Writing a literature review seems to be a bit more difficult than first imagined by students. Part of this may be due to the writing experience that students bring with them to the project. What types of papers have you written before? Book reviews? Essays? Critiques? Have you ever tried to synthesize the literature (both theoretical and empirical) regarding some subject before?
Basic tools for writing are the same (such as style) but the goal of a literature review in a research paper is somewhat different from other types of writing. The goal is to bring together what is "known" to sociologists about your research topic in a way that sets up the "need" for your specific research. You will be looking for unanswered questions, or gaps in the knowledge. You might want to test established ideas on new populations or test a theory using variables measured in different ways. But you need to always keep in mind the following question: "how will my research take our understanding a step further?"
There are two basic parts to doing a literature review. One is to collect information on your topic. The other is writing the literature review. You've probably been to the library and looked up sociology journals by now. You've most likely had several courses in general sociology and in specialized courses. Maybe you've even had a course in theory. So you have access to a wealth of information. But how do you go through it and make sense of it "one the whole?" And how do you do this keeping in mind that the end of this review will convince the reader that your research is going to add something new? Below are a set of questions that may help you synthesize the information in a way that will help you write the literature review.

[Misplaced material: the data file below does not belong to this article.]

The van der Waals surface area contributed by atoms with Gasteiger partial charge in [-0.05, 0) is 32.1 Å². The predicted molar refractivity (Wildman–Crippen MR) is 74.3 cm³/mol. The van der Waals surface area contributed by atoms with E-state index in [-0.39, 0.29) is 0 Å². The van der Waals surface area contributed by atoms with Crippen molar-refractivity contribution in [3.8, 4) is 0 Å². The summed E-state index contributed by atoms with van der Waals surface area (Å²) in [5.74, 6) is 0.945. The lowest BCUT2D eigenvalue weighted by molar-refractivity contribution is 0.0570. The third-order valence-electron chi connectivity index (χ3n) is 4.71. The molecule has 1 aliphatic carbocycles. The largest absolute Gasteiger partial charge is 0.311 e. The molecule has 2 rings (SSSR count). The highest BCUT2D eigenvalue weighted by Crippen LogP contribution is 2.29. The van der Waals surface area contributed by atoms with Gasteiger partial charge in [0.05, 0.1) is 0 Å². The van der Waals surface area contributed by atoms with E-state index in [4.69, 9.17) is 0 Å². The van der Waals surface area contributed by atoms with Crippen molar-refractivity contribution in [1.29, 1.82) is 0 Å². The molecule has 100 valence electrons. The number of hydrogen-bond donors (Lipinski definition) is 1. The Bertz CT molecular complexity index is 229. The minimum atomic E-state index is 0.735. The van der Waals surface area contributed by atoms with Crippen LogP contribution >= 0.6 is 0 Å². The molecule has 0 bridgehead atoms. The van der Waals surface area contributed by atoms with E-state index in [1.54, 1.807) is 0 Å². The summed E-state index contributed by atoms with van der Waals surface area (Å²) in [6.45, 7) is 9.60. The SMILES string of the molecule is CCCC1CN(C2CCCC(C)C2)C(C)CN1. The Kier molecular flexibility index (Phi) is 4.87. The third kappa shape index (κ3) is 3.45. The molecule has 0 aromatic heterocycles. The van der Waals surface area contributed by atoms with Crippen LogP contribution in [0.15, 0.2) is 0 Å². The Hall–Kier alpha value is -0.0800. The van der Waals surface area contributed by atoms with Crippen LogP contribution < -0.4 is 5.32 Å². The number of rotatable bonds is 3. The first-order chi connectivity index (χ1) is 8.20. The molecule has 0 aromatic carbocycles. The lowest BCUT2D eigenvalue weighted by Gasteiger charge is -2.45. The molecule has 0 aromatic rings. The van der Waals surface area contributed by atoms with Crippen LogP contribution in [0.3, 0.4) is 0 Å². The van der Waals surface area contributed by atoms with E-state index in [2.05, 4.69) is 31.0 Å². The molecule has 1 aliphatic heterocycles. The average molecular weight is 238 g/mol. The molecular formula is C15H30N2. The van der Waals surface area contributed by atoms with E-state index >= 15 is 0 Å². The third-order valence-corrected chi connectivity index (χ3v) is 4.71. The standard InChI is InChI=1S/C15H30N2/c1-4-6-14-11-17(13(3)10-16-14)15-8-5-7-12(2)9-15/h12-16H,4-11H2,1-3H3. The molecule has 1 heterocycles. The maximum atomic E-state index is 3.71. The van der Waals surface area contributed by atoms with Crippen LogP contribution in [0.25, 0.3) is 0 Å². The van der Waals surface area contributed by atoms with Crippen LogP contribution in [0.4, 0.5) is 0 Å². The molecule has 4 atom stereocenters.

These questions are only a guide-some suggestions of issues to keep in mind as you read the texts you've accumulated. You will not need to address ALL of these questions in your literature review.
Some research is done to test theoretically informed hypotheses, while other research is designed to explore relationships. Either way, most research has some basic questions about why something varies: why do some adolescents use drugs while others do not? Why do some couples get divorced and others do not? What determines the number of children women have? Why do some people earn higher salaries than others? What leads to success in college? The dependent variable in the examples above are (in order): adolescent drug use; divorce; fertility; earnings; academic success.
The first thing you should consider is what is the status of the dependent variable? How many adolescents are reported to have used drugs? Have these rates increased lately? What is the current divorce rate? Has it changed? Are rates variable across regions of the country? If variations exist, this might provide a case for your research.
This is sometimes the most difficult part for undergraduates, but of course it is the most important question. Most of you have had a course or two that introduced you to the dominant paradigms in the discipline. But you may not have applied them to your specific research question. In this case, you will have to do some searching. You may find that some theories are discussed in the empirical literature, but not always. So you might want to check out the books used in related classes in sociology. For example, check out the books assigned for the deviance or juvenile delinquency courses. Or, you might think about making an appointment with your advisor or a faculty member in the area of your research to ask for help.
When reading through the literature, it is very important to make a note of just who was studied. If you are studying adolescents you'll want to make sure that you try to locate theories and research on appropriate age groups. This doesn't mean that research on adults (or any population that is different than the one you study) is not useful, but you do need to think about how relationships differ across groups of people.